It was a great honor for all of us to attend the conference in 2016, and a most memorable experience to see the brotherhood of the agencies. Eli proudly wore a replica of an LSP uniform, complete with an official hat, belt, cuffs, badge, bars, and pins. He had such confidence in the uniform, so much enjoyed wearing it and attracting attention for it. The officers at the convention got a kick out of seeing him in it. In addition to all the pictures with officers, a group of foreign tourists stopped him for a picture. Not sure what all they were saying, but they seemed impressed, too! I remember he informed me that Troopers don’t smile in pictures. I think he might have gotten away with something there because all the officers he got pictures with were smiling big!
Eli did very well with his speech. That twang and flatness Eli always had in his voice is my dad, he sounded just like that. At the convention, Eli spoke the slowest he ever had and more clear than he had done in previous speeches. The light over the stage was glaring on his paper, though, causing him to lift the notebook up so that he could see it better. It blocked his face and scrubbed on the microphone, so you can hear that interference in the recording. Things like that, he never noticed. He just read it as he always did with his speeches, but the messenger and message were always bigger than the presentation.
I’m including a link to a video of his speech, and below the link is the text so that you can follow along and understand him a little more easily. The attendees specifically raised money for St. Jude, so Eli talked about St. Jude in the speech, but he had also been a patient at MD Anderson, Memorial-Hermann, Children’s of Georgia, and Children’s of Atlanta.
“Thank you so much for inviting me to come today. My name is Eli Williams, and I am 11 years old. I have been excited to get to come and be around so many of my heroes. I am a big fan of law enforcement, and often say that is what I want to be when I grow up.
I’m not sure why. We don’t have anyone in our family that is law enforcement. The only time I see an officer up close is when a Trooper is parked behind my mom’s car. Seriously, I used to think we had blue brake lights on our car.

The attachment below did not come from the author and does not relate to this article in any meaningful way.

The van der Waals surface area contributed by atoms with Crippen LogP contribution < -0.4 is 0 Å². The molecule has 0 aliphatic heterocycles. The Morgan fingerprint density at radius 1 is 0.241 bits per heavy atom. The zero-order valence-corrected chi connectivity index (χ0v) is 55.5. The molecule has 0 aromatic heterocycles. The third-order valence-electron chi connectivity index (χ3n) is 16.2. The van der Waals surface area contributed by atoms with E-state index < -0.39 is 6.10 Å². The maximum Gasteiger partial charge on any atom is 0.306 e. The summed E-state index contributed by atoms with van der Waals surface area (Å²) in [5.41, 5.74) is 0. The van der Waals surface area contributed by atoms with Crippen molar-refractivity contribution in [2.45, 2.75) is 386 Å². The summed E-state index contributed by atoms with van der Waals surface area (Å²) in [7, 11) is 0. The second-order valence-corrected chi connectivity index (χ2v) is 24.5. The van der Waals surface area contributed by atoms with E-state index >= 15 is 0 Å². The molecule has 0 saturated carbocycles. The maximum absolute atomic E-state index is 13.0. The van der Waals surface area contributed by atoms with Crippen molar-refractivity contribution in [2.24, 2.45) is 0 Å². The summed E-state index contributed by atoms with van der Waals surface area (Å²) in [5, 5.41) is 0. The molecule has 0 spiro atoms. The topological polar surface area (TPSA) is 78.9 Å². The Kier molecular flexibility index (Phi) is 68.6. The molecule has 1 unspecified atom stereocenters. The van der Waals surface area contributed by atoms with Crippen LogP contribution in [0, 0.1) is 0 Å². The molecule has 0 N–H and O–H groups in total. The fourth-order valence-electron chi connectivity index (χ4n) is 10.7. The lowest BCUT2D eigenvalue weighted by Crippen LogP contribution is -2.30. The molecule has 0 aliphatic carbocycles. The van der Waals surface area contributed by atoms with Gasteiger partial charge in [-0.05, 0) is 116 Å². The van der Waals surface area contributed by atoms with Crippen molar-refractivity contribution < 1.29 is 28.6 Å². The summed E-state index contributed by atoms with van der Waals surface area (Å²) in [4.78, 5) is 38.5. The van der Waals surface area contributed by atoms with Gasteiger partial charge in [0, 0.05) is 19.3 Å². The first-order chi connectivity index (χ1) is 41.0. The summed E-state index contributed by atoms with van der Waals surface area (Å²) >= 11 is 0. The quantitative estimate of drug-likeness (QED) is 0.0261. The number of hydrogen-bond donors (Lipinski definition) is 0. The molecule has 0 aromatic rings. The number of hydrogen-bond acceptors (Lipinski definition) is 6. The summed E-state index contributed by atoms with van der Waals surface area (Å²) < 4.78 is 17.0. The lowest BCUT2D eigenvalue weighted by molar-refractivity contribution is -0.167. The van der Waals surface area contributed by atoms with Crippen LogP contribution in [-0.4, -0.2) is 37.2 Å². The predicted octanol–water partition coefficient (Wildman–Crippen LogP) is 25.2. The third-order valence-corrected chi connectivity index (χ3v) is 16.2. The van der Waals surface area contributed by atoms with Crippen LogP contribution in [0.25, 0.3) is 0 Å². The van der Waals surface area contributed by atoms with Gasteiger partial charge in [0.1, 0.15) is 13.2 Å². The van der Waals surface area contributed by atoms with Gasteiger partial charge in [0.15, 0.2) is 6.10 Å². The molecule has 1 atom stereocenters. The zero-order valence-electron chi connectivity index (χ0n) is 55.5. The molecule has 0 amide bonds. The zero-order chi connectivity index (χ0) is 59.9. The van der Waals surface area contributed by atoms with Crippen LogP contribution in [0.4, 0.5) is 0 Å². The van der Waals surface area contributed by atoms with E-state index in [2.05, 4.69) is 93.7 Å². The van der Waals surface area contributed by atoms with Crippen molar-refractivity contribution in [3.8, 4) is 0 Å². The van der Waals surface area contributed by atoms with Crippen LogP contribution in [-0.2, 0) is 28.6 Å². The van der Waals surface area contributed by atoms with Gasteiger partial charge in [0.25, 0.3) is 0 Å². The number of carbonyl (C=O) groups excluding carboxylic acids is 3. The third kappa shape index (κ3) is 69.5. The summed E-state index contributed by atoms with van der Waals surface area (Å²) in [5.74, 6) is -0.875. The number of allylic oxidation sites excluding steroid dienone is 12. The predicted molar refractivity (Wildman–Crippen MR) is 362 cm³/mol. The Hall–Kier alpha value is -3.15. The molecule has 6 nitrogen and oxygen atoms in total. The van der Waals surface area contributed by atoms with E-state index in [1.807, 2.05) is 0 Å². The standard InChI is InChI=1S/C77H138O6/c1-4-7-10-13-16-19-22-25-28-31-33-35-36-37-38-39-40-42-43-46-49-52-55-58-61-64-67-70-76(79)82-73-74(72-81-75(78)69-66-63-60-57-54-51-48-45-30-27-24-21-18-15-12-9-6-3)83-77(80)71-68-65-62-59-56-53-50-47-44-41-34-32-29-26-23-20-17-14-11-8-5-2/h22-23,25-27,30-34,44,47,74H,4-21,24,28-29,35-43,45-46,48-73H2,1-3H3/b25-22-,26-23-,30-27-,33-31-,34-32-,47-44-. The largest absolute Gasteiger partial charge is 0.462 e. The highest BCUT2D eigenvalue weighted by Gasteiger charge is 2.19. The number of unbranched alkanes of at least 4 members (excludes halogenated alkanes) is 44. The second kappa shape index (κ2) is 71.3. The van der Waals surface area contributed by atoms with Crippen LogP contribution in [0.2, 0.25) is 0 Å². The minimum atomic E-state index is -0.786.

My mom has been stopped by so many Troopers that when we got to the hotel she thought she had been tricked into being on the game show, “This Is Your Life.”
I am grateful for being asked to come, and to have this chance to tell you thank you for what you do AS your job, and thank you for what you do above and beyond your job to support childhood cancer.
I am a cancer kid. I have a brain cancer called medulloblastoma. Cancer is the number one killer of children by disease, with a kid being diagnosed every two minutes. I was first diagnosed when I just turned seven in December 2011 and was treated at St. Jude Children’s Research Hospital.
I stayed in Memphis for almost 10 months to be treated the first time I was diagnosed. St. Jude doctors, nurses, and everyone there works very hard to lift as many hardships as they can while a family is going through cancer treatment.
A cancer kid like me doesn’t get to do normal kid stuff while in treatment, so St. Jude tries to create extra special things for us to do, and see while we are there. St. Jude thinks of everything.
But, even as good as St. Jude is at making cancer kids feel special, it was still hard being away from my home, away from my sisters and brother, my friends, my room, and my toys.
It was tough to leave my safe place to go do something so scary. To go away from people that I knew loved me, to do something that I didn’t know what was going to happen.
But, when I got to St. Jude, there were other kids there doing the same thing. They had to leave their homes, they had to have treatment that made them sick, too. And, when I was there, I got lots of letters, and lots of packages from people all over the world letting me know that they were thinking about me, and praying for me. These other kids in the hospital, and these people sending me stuff, all made sure I knew that I was not alone while I was fighting this monster.
But, even with an army of support with me, and even as famous as St. Jude is for treating cancer kids, the treatment was hard and made me very sick almost every day. The days in front of me to go through treatment seemed never-ending, and it made me not want to do it some times. But, my mom used to tell me to be strong just for that one day, the day that I was in, and not worry about days that have not even come yet.
I know that there is a lot in the news lately about things that are making your job hard to do, and hard to want to do. I know that every day, it’s hard to leave your home to go do something that you don’t know what is going to happen. I know that sometimes you might think that there will never come a day when things will be better to make it easier to do your job.
So, we are a lot alike. But, also just like me, you have a lot of people with you going through the same thing, just look around. And you have a lot of people all over our country that support you and pray for you. And, just like my mom told me, all you have to muster is courage and strength for just the day you are in. Thank you for this time, and thank you for the extra that you do to help raise awareness and funding for childhood cancer.”